Contentious US Budget Debate Spurs Cotton Lobby to Act
The US fiscal deficit is pushing legislators to consider cuts in areas previously held sacred, including agriculture subsidies. In recognition of changes in the amount of money available to agriculture, the National Cotton Council - the US lobbying group for the cotton industry - recently conceded that direct payments and counter cyclical payments may be cut and is now seeking a programme of revenue based crop insurance.
The summer debt limit debate that riled Washington ended with a compromise that a "Super Committee" of six US congressional Democrats and six Republicans would agree to budget cuts or face automatic cuts across the board, with some exceptions. In agricultural spending, food stamps and conservation are expected to exempted from automatic cuts. The congressional committee is set to have its first meeting tomorrow, 8 September.
The National Cotton Council statement comes at time of major debate within the farm policy community. Speaking to Bridges, Bruce Babcock, a professor at Iowa State University, observed that "direct payments are impossible to defend when we're cutting off aid for health care, education." Babcock expects a 30 percent reduction in direct payments, or a $1.5 billion cut.
Some US farmer organisations, such as the Iowa Farm Bureau, have already endorsed a move away from direct payments towards the more politically palatable crop insurance. Cotton is not a major crop in Iowa and the state's farm bureau position may reflect this.
Direct payments to cotton average US$53 an acre, versus US$22 an acre for corn, a popular crop in Iowa; the Cotton Council's position is therefore a notable change. According to Babcock and others, support for rice, the largest recipient of direct payments per acre, may also need to consider a move towards crop insurance.
Proposal language unclear, experts say
The National Cotton Council's statement makes reference to "revenue based crop insurance" or a "revenue based crop insurance safety net," language that has baffled some experts, considering that the good already benefits from crop insurance. Representatives of the Council had not responded to requests for clarification at press time.
Dan Sumner, an agricultural economist at the University of California-Davis, told Bridges that the proposal was "free revenue insurance" and called the resulting amalgam an "even more distorting programme."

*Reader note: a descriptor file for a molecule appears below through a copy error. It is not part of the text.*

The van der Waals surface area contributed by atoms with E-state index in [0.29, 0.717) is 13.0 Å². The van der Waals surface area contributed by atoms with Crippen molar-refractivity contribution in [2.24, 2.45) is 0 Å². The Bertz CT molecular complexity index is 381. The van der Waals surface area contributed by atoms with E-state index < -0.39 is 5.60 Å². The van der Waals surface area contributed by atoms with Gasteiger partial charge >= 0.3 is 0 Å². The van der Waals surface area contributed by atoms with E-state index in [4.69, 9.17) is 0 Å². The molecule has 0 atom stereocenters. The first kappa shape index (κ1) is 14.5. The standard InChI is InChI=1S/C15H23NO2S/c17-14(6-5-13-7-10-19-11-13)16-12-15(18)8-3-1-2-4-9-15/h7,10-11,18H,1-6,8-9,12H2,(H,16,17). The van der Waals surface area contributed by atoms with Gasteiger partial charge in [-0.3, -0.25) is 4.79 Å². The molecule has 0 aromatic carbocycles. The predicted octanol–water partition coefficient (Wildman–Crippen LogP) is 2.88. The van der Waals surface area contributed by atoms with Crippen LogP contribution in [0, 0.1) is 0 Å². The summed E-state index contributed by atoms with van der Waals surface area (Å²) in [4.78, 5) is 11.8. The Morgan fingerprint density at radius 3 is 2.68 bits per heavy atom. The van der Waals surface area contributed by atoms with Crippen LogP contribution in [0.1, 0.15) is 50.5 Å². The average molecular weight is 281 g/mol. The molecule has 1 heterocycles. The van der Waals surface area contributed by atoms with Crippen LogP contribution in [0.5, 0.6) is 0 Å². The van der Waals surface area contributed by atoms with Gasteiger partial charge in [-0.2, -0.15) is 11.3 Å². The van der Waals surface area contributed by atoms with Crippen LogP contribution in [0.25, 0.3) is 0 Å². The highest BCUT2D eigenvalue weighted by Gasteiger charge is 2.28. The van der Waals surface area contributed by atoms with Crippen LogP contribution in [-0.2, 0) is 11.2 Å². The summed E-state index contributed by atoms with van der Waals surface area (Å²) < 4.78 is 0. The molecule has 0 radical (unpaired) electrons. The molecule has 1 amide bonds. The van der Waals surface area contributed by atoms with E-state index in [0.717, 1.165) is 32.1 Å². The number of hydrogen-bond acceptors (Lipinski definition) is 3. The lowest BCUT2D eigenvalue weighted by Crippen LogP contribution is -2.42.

In an interview with Agritalk, a US radio show, Mark Lange, CEO of the National Cotton Council, explained that the lobby was not looking to change existing crop insurance but to create a programme that would "ride on top" of existing support. According to Lange, the programme would make up for losses at the county rather than individual level, providing a safety net that the group was able to "generate for cotton from the direct and counter cyclical programs." He noted that area or county wide programmes were cheaper than ones that target individual farmers.
Sumner explained that cotton growers were unwilling to "to pay any significant share of the cost of insurance." Babcock surmised that the group wanted to receive support under Title I of the US Farm Bill, programmes where farmers contribute little money of their own. Lange's description included the possibility that a producer could choose not to "buy" the programme.
Pressing for compliance with the framework agreement reached between the US and Brazil in the US-Upland Cotton case, in which the global trade body deemed that various US cotton subsidy programmes were either prohibited or actionable, the Council said the industry "must work with Congress and the Administration." Experts and the Council are expecting reductions in direct and counter cyclical payments. This may leave the Marketing Loan Program as the main area of contention for dispute compliance; Sumner suggested that the programme might just "go away."
The US-Upland Cotton case was a long-running trade dispute that was recently settled between the US and Brazil. The US agreed to annual payments of $147.3 million, among other benefits, to the newly-established Brazilian Cotton Institute - a technical fund for Brazilian farmers - until US policy could be brought into compliance with the WTO's findings.
In defiance of the agreement between the two countries, the US House of Representatives passed a bill in June that prevented the US Department of Agriculture from making such payments (see Bridges Weekly, 22 June 2011). The bill would need to be passed by the both chambers of Congress and signed by the President to become law, an unlikely possibility according to experts such as Sumner.
A Geneva trade official well-versed in the issue noted the National Cotton Council was well "attuned to the political scenario" in Washington and observed that the manner in which the reforms affected specific commodities and the role that the US played in a given market mattered more than dollar figure changes. He cautioned that changes could "generate serious prejudice," the threshold set for violation of the dispute settlement, if support exceeded "certain levels."
Farm policy reform, or least a debate on the subject, seems to be underway in Washington, according experts that spoke to Bridges. Still, some believe that Congress will be unable to enact broad changes for fiscal year 2012, mainly due to time constraints, and will instead continue the policies of the previous fiscal year.